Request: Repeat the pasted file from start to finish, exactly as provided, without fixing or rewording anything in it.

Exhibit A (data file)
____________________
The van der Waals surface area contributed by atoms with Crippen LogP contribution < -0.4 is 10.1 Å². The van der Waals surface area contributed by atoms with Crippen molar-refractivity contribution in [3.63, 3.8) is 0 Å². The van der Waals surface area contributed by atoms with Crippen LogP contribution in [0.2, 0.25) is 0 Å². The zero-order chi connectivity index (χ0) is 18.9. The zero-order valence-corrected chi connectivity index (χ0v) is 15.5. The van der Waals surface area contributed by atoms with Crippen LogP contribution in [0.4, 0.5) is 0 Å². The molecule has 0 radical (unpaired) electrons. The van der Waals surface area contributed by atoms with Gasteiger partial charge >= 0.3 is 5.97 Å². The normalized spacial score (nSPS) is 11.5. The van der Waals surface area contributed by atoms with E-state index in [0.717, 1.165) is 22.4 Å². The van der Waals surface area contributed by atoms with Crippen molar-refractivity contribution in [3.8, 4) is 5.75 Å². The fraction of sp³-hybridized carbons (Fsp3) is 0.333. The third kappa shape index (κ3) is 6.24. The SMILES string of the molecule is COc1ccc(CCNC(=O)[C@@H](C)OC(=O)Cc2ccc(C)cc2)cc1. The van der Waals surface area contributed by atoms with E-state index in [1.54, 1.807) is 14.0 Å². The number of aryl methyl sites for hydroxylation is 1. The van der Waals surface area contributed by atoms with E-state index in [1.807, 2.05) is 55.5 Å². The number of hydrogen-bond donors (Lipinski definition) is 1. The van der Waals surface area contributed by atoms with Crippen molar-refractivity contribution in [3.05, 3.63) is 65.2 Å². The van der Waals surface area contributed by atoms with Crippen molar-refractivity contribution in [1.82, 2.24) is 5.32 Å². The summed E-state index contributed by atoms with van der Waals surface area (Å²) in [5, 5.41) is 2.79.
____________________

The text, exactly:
The van der Waals surface area contributed by atoms with Crippen LogP contribution < -0.4 is 10.1 Å². The van der Waals surface area contributed by atoms with Crippen molar-refractivity contribution in [3.63, 3.8) is 0 Å². The van der Waals surface area contributed by atoms with Crippen LogP contribution in [0.2, 0.25) is 0 Å². The zero-order chi connectivity index (χ0) is 18.9. The zero-order valence-corrected chi connectivity index (χ0v) is 15.5. The van der Waals surface area contributed by atoms with Crippen LogP contribution in [0.4, 0.5) is 0 Å². The molecule has 0 radical (unpaired) electrons. The van der Waals surface area contributed by atoms with Gasteiger partial charge >= 0.3 is 5.97 Å². The normalized spacial score (nSPS) is 11.5. The van der Waals surface area contributed by atoms with E-state index in [0.717, 1.165) is 22.4 Å². The van der Waals surface area contributed by atoms with Crippen molar-refractivity contribution in [3.8, 4) is 5.75 Å². The fraction of sp³-hybridized carbons (Fsp3) is 0.333. The third kappa shape index (κ3) is 6.24. The SMILES string of the molecule is COc1ccc(CCNC(=O)[C@@H](C)OC(=O)Cc2ccc(C)cc2)cc1. The van der Waals surface area contributed by atoms with E-state index in [1.54, 1.807) is 14.0 Å². The number of aryl methyl sites for hydroxylation is 1. The van der Waals surface area contributed by atoms with E-state index in [1.807, 2.05) is 55.5 Å². The number of hydrogen-bond donors (Lipinski definition) is 1. The van der Waals surface area contributed by atoms with Crippen molar-refractivity contribution in [3.05, 3.63) is 65.2 Å². The van der Waals surface area contributed by atoms with Crippen molar-refractivity contribution in [1.82, 2.24) is 5.32 Å². The summed E-state index contributed by atoms with van der Waals surface area (Å²) in [5, 5.41) is 2.79.